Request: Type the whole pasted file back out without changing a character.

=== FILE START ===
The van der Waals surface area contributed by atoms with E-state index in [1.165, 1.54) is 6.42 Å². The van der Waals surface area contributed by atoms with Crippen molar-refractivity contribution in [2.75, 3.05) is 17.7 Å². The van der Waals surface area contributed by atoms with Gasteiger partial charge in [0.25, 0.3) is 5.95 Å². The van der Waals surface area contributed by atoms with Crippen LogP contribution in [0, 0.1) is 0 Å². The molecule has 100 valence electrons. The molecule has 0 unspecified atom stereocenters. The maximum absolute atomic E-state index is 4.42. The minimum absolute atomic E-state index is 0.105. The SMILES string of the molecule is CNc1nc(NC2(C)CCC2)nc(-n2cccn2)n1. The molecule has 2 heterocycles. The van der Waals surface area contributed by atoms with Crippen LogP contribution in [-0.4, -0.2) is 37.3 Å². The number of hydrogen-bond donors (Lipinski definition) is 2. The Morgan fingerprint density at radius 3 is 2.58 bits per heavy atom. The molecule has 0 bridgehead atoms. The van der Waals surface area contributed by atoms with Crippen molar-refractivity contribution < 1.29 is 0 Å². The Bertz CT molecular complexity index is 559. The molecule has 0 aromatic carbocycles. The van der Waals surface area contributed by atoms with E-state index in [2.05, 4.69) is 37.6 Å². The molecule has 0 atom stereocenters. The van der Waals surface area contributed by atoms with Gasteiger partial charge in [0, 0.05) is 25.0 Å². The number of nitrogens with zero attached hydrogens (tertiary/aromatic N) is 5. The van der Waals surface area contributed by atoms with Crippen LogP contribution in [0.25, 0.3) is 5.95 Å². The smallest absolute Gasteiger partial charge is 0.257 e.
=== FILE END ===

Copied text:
The van der Waals surface area contributed by atoms with E-state index in [1.165, 1.54) is 6.42 Å². The van der Waals surface area contributed by atoms with Crippen molar-refractivity contribution in [2.75, 3.05) is 17.7 Å². The van der Waals surface area contributed by atoms with Gasteiger partial charge in [0.25, 0.3) is 5.95 Å². The van der Waals surface area contributed by atoms with Crippen LogP contribution in [0, 0.1) is 0 Å². The molecule has 100 valence electrons. The molecule has 0 unspecified atom stereocenters. The maximum absolute atomic E-state index is 4.42. The minimum absolute atomic E-state index is 0.105. The SMILES string of the molecule is CNc1nc(NC2(C)CCC2)nc(-n2cccn2)n1. The molecule has 2 heterocycles. The van der Waals surface area contributed by atoms with Crippen LogP contribution in [-0.4, -0.2) is 37.3 Å². The number of hydrogen-bond donors (Lipinski definition) is 2. The Morgan fingerprint density at radius 3 is 2.58 bits per heavy atom. The molecule has 0 bridgehead atoms. The van der Waals surface area contributed by atoms with Crippen molar-refractivity contribution < 1.29 is 0 Å². The Bertz CT molecular complexity index is 559. The molecule has 0 aromatic carbocycles. The van der Waals surface area contributed by atoms with E-state index in [2.05, 4.69) is 37.6 Å². The molecule has 0 atom stereocenters. The van der Waals surface area contributed by atoms with Gasteiger partial charge in [0, 0.05) is 25.0 Å². The number of nitrogens with zero attached hydrogens (tertiary/aromatic N) is 5. The van der Waals surface area contributed by atoms with Crippen LogP contribution in [0.25, 0.3) is 5.95 Å². The smallest absolute Gasteiger partial charge is 0.257 e.